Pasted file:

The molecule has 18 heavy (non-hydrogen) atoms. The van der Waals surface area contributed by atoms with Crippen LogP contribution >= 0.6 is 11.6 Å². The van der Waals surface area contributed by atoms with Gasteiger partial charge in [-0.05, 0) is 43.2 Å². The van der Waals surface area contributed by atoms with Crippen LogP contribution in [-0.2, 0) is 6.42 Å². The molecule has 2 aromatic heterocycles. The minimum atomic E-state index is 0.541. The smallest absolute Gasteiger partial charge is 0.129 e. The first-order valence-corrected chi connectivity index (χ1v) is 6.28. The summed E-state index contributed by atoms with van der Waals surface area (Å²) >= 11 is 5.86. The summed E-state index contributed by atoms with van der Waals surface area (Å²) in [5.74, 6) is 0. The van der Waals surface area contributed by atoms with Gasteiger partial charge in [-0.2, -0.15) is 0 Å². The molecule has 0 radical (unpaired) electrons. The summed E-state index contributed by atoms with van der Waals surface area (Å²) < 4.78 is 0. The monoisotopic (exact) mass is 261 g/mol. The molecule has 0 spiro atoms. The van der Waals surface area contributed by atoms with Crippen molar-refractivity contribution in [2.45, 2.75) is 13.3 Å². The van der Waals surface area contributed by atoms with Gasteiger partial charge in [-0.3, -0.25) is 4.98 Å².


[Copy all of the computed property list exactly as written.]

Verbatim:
The molecule has 18 heavy (non-hydrogen) atoms. The van der Waals surface area contributed by atoms with Crippen LogP contribution >= 0.6 is 11.6 Å². The van der Waals surface area contributed by atoms with Gasteiger partial charge in [-0.05, 0) is 43.2 Å². The van der Waals surface area contributed by atoms with Crippen LogP contribution in [-0.2, 0) is 6.42 Å². The molecule has 2 aromatic heterocycles. The minimum atomic E-state index is 0.541. The smallest absolute Gasteiger partial charge is 0.129 e. The first-order valence-corrected chi connectivity index (χ1v) is 6.28. The summed E-state index contributed by atoms with van der Waals surface area (Å²) >= 11 is 5.86. The summed E-state index contributed by atoms with van der Waals surface area (Å²) in [5.74, 6) is 0. The van der Waals surface area contributed by atoms with Gasteiger partial charge in [-0.2, -0.15) is 0 Å². The molecule has 0 radical (unpaired) electrons. The summed E-state index contributed by atoms with van der Waals surface area (Å²) < 4.78 is 0. The monoisotopic (exact) mass is 261 g/mol. The molecule has 0 spiro atoms. The van der Waals surface area contributed by atoms with Crippen molar-refractivity contribution in [2.45, 2.75) is 13.3 Å². The van der Waals surface area contributed by atoms with Gasteiger partial charge in [-0.3, -0.25) is 4.98 Å².